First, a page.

Author ncoghlan
Recipients brett.cannon, eric.snow, ncoghlan, paul.moore, serhiy.storchaka, steve.dower, tim.golden, vstinner, zach.ware
Date 2017-07-10.14:44:11
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Message-id <1499697851.82.0.77599907618.issue30891@psf.upfronthosting.co.za>
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No, there's no global lock on the import system these days.

Instead, imports are supposed to be atomic on a per-module basis, but issue 30814 showed that some of the accesses to the shared state management (which *is* still supposed to be protected by the import lock) could get into trouble given concurrent imports from different threads.

However, the new test exercises an interesting sequence of per-module lock acquisition, since each thread effectively runs through this sequence:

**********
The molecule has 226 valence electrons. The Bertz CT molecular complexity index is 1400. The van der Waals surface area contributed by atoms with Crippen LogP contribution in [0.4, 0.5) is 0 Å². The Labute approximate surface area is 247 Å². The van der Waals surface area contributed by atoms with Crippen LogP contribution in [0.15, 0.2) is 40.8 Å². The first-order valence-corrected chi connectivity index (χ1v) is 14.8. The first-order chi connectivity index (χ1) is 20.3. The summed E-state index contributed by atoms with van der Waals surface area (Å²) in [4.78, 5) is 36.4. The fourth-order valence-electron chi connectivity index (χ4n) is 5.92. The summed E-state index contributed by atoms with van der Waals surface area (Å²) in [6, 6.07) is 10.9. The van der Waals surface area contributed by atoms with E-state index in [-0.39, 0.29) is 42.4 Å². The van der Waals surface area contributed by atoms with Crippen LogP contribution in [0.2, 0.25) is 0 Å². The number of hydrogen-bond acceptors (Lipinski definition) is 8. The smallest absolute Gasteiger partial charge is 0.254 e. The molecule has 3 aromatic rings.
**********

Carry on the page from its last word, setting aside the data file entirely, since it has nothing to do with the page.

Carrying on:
- import package # Test case
- import package.submodule # Package init
- import package # Parent package import

That moves back-and-forth between C & Python in a few different places, and hence may have been relying on the GIL to keep the parts executed in C atomic.

So now I'm wondering whether or not this new problem might be due to moving the _imp.acquire_lock() calls into Python code as part of issue 30814, as that creates a window near the start of _find_and_load() where the thread may end up holding neither the GIL *nor* the import lock. By contrast, when the import lock was acquired in C, then by the time the Python code starts running (potentially releasing the GIL), the import lock has already been acquired.
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Date User Action Args
2017-07-10 14:44:11ncoghlansetrecipients: + ncoghlan, brett.cannon, paul.moore, vstinner, tim.golden, eric.snow, zach.ware, serhiy.storchaka, steve.dower
2017-07-10 14:44:11ncoghlansetmessageid: <1499697851.82.0.77599907618.issue30891@psf.upfronthosting.co.za>
2017-07-10 14:44:11ncoghlanlinkissue30891 messages
2017-07-10 14:44:11ncoghlancreate